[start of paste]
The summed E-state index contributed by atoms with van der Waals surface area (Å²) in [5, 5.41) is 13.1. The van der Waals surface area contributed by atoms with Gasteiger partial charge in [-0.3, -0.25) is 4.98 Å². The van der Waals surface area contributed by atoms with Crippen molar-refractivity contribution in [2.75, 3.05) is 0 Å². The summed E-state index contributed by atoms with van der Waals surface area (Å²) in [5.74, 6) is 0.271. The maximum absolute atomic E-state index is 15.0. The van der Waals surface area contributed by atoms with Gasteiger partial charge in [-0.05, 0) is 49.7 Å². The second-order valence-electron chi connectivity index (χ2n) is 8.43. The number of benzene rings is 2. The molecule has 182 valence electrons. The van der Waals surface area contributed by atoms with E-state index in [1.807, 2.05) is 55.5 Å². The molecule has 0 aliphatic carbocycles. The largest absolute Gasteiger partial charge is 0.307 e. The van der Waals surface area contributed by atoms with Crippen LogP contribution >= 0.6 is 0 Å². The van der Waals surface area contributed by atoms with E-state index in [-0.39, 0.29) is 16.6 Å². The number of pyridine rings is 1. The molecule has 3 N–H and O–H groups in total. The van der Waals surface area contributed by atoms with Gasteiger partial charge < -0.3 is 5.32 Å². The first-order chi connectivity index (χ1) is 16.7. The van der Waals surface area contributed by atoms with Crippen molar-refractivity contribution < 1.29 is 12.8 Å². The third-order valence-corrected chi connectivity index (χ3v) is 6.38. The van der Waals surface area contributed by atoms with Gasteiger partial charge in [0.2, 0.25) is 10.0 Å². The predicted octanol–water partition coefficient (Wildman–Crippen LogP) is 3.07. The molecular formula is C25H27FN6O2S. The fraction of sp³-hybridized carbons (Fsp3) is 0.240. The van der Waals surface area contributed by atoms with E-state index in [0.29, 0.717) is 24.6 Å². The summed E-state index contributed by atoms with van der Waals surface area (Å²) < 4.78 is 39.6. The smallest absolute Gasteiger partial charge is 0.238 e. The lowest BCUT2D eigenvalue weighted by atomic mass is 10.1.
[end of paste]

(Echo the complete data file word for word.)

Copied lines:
The summed E-state index contributed by atoms with van der Waals surface area (Å²) in [5, 5.41) is 13.1. The van der Waals surface area contributed by atoms with Gasteiger partial charge in [-0.3, -0.25) is 4.98 Å². The van der Waals surface area contributed by atoms with Crippen molar-refractivity contribution in [2.75, 3.05) is 0 Å². The summed E-state index contributed by atoms with van der Waals surface area (Å²) in [5.74, 6) is 0.271. The maximum absolute atomic E-state index is 15.0. The van der Waals surface area contributed by atoms with Gasteiger partial charge in [-0.05, 0) is 49.7 Å². The second-order valence-electron chi connectivity index (χ2n) is 8.43. The number of benzene rings is 2. The molecule has 182 valence electrons. The van der Waals surface area contributed by atoms with E-state index in [1.807, 2.05) is 55.5 Å². The molecule has 0 aliphatic carbocycles. The largest absolute Gasteiger partial charge is 0.307 e. The van der Waals surface area contributed by atoms with Crippen LogP contribution >= 0.6 is 0 Å². The van der Waals surface area contributed by atoms with E-state index in [-0.39, 0.29) is 16.6 Å². The number of pyridine rings is 1. The molecule has 3 N–H and O–H groups in total. The van der Waals surface area contributed by atoms with Gasteiger partial charge < -0.3 is 5.32 Å². The first-order chi connectivity index (χ1) is 16.7. The van der Waals surface area contributed by atoms with Crippen molar-refractivity contribution < 1.29 is 12.8 Å². The third-order valence-corrected chi connectivity index (χ3v) is 6.38. The van der Waals surface area contributed by atoms with Gasteiger partial charge in [0.2, 0.25) is 10.0 Å². The predicted octanol–water partition coefficient (Wildman–Crippen LogP) is 3.07. The molecular formula is C25H27FN6O2S. The fraction of sp³-hybridized carbons (Fsp3) is 0.240. The van der Waals surface area contributed by atoms with E-state index in [0.29, 0.717) is 24.6 Å². The summed E-state index contributed by atoms with van der Waals surface area (Å²) < 4.78 is 39.6. The smallest absolute Gasteiger partial charge is 0.238 e. The lowest BCUT2D eigenvalue weighted by atomic mass is 10.1.